fluttering


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flut·ter

 (flŭt′ər)
v. flut·tered, flut·ter·ing, flut·ters
v.intr.
1. To wave or flap rapidly in an irregular manner: curtains that fluttered in the breeze.
2.
a. To fly by a quick light flapping of the wings.
b. To flap the wings without flying.
3. To move or fall in a manner suggestive of tremulous flight: "Her arms rose, fell, and fluttered with the rhythm of the song" (Evelyn Waugh).
4. To vibrate or beat rapidly or erratically: My heart fluttered wildly.
5. To move quickly in a nervous, restless, or excited fashion; flit.
v.tr.
To cause to flutter: "fluttering her bristly black lashes as swiftly as butterflies' wings" (Margaret Mitchell).
n.
1. The act of fluttering.
2. A condition of nervous excitement or agitation: Everyone was in a flutter over the news that the director was resigning.
3. A commotion; a stir.
4. Medicine Abnormally rapid pulsation, especially of the atria or ventricles of the heart.
5. Rapid fluctuation in the pitch of a sound reproduction resulting from variations in the speed of the recording or reproducing equipment.
6. Chiefly British A small bet; a gamble: "If they like a flutter, Rick will get them better odds than the bookies" (John le Carré).

[Middle English floteren, from Old English floterian; see pleu- in Indo-European roots.]

flut′ter·er n.
flut′ter·y adj.
ThesaurusAntonymsRelated WordsSynonymsLegend:
Noun1.fluttering - the motion made by flapping up and downfluttering - the motion made by flapping up and down
undulation, wave - (physics) a movement up and down or back and forth
References in classic literature ?
You should not mope all day in your rooms, but should come out into the green garden, and hear the birds sing with joy among the trees, and see the butterflies fluttering above the flowers, and hear the bees and insects hum, and watch the sunbeams chase the dew-drops through the rose-leaves and in the lily-cups.
For long the Queen resisted her coaxing words, remembering the promise she had given the King, her husband; but at last she thought to herself: After all, what harm would it do if I were to go into the garden for a short time and enjoy myself among the trees and flowers, and the singing birds and fluttering butterflies and humming insects, and look at the dew-drops hiding from the sunbeams in the hearts of the roses and lilies, and wander about in the sunshine, instead of remaining all day in this room?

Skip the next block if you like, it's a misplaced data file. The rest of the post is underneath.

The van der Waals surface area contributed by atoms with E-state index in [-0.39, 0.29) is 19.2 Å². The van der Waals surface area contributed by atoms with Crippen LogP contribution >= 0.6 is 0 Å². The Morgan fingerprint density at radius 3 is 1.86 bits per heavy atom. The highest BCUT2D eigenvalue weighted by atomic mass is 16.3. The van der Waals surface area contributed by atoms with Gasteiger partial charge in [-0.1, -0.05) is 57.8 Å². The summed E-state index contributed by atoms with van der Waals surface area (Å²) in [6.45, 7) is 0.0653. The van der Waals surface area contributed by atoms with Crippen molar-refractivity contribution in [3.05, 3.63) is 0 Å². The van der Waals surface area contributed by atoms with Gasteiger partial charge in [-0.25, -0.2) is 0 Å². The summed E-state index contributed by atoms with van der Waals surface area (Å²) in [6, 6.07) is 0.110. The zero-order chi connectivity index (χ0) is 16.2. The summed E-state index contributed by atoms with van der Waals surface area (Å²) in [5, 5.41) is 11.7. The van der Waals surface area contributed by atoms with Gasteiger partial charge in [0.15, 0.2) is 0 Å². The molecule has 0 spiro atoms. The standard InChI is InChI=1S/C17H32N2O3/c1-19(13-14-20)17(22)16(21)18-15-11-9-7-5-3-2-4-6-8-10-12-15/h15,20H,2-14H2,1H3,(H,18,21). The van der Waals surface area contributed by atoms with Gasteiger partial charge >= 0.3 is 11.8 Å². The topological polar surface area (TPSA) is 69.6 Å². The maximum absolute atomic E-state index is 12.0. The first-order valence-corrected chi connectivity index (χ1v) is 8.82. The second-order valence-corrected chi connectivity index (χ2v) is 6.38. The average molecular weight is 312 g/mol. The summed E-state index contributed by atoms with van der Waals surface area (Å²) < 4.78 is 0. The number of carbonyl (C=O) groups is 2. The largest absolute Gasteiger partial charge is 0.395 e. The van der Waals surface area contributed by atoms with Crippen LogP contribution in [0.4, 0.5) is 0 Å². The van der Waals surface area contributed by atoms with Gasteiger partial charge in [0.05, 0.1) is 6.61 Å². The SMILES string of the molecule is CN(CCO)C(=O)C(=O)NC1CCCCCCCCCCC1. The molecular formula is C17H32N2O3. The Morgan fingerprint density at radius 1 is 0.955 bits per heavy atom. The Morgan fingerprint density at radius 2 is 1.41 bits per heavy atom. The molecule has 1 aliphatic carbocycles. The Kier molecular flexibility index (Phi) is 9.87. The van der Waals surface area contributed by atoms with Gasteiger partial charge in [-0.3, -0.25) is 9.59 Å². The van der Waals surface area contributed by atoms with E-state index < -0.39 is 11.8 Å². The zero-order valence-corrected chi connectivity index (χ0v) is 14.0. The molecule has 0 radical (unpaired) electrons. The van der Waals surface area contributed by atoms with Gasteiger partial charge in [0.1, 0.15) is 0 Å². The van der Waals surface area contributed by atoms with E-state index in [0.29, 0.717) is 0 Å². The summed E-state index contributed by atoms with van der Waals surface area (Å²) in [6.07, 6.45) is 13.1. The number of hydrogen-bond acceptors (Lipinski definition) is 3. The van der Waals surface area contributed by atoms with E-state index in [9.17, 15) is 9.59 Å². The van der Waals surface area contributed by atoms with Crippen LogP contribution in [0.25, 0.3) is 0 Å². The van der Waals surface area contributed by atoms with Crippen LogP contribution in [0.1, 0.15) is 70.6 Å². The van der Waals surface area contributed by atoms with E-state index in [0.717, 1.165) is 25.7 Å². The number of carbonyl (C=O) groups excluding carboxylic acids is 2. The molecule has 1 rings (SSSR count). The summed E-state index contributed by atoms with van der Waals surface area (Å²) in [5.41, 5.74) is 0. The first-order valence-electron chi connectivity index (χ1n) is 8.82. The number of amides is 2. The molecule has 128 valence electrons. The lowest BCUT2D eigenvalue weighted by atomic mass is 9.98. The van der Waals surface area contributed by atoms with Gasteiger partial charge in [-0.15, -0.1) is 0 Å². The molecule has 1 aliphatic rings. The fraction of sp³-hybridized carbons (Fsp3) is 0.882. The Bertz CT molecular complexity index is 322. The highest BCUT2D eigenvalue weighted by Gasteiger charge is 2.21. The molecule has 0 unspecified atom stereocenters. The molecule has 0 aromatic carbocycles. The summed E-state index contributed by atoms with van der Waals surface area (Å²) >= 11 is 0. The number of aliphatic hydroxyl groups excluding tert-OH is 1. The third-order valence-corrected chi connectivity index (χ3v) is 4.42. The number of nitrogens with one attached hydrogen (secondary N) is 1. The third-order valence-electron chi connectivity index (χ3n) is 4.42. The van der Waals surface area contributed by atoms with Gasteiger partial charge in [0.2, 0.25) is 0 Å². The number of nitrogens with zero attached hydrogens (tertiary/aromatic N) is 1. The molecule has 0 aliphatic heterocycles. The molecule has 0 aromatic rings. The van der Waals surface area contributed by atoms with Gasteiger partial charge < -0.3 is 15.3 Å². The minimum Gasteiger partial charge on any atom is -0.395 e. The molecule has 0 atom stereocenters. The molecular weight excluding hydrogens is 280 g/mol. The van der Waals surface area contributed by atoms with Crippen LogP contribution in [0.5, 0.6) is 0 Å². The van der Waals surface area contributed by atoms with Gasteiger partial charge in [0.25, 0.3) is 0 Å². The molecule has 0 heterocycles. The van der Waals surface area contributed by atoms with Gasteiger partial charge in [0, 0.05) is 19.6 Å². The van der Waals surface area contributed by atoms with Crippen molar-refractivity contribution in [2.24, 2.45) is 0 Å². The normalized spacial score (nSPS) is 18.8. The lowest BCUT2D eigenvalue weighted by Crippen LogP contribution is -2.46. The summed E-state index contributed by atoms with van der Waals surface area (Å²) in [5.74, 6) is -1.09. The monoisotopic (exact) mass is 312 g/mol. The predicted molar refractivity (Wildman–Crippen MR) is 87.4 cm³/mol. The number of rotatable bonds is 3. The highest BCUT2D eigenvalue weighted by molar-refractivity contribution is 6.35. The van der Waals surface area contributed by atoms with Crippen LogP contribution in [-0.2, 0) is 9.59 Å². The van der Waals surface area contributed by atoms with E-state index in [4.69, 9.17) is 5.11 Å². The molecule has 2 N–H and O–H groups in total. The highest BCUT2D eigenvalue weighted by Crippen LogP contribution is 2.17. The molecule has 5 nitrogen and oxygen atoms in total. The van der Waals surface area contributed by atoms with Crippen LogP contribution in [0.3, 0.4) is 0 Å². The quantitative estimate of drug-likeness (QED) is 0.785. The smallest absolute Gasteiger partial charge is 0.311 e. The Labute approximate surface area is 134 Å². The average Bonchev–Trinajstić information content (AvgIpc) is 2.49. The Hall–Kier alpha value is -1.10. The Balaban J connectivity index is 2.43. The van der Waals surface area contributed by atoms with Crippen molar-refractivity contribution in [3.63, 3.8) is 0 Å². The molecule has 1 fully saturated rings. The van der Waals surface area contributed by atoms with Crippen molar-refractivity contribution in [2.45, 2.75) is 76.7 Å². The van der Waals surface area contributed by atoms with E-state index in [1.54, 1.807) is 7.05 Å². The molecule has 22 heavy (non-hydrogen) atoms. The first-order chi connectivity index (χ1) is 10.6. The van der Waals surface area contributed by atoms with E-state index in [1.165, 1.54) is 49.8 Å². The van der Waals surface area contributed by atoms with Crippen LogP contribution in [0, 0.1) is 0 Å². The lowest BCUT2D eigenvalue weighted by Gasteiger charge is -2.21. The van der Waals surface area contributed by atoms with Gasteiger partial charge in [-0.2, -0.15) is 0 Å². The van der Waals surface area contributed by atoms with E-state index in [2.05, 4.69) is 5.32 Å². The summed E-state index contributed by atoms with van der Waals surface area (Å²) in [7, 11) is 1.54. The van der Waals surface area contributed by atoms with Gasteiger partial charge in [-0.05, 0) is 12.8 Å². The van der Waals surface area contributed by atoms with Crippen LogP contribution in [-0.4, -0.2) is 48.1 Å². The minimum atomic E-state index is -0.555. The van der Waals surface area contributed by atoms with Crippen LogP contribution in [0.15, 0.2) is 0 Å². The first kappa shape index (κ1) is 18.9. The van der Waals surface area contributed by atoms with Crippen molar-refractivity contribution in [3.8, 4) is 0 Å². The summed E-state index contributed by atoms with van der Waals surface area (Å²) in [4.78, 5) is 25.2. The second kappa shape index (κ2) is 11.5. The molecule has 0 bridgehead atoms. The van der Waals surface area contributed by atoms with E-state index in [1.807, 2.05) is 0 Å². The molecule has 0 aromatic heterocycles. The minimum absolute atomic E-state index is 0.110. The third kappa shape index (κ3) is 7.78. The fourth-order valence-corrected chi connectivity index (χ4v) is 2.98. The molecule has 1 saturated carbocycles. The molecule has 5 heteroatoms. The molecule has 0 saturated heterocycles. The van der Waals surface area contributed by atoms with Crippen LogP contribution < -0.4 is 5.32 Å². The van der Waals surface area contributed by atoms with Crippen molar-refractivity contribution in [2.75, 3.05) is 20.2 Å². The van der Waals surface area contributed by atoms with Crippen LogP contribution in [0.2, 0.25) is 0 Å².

Nikita had guessed right: it was not a wood, but a row of tall willows with a few leaves still fluttering on them here and there.
There now, either a lazy woman or a dead one has not taken her clothes down before the holiday,' remarked Nikita, looking at the fluttering shirts.
It is absurd, you see, to try to tell what was inside the old writer as he lay on his high bed and listened to the fluttering of his heart.
Again came the red flash and the sound of a blow, and fluttering its wings as though trying to keep up in the air, the bird halted, stopped still and instant, and fell with a heavy splash on the slushy ground.
As the visitors entered the enclosure the Wizard let the door swing back into place, and at once the line of soldiers tumbled over, fell flat upon their backs, and lay fluttering upon the ground.
It was a clumsy way, but it did not take long, and soon the foresail as well was up and fluttering.
Children munching oranges, six thousand fans fluttering and glimmering, everybody happy, everybody chatting gayly with their intimates, lovely girl-faces smiling recognition and salutation to other lovely girl-faces, gray old ladies and gentlemen dealing in the like exchanges with each other - ah, such a picture of cheery contentment and glad anticipation
Above, the sky would be of a cold blue colour, save for a fringe of flame-coloured streaks on the horizon that kept turning ever paler and paler; and when the moon had come out there would be wafted through the limpid air the sounds of a frightened bird fluttering, of a bulrush rubbing against its fellows in the gentle breeze, and of a fish rising with a splash.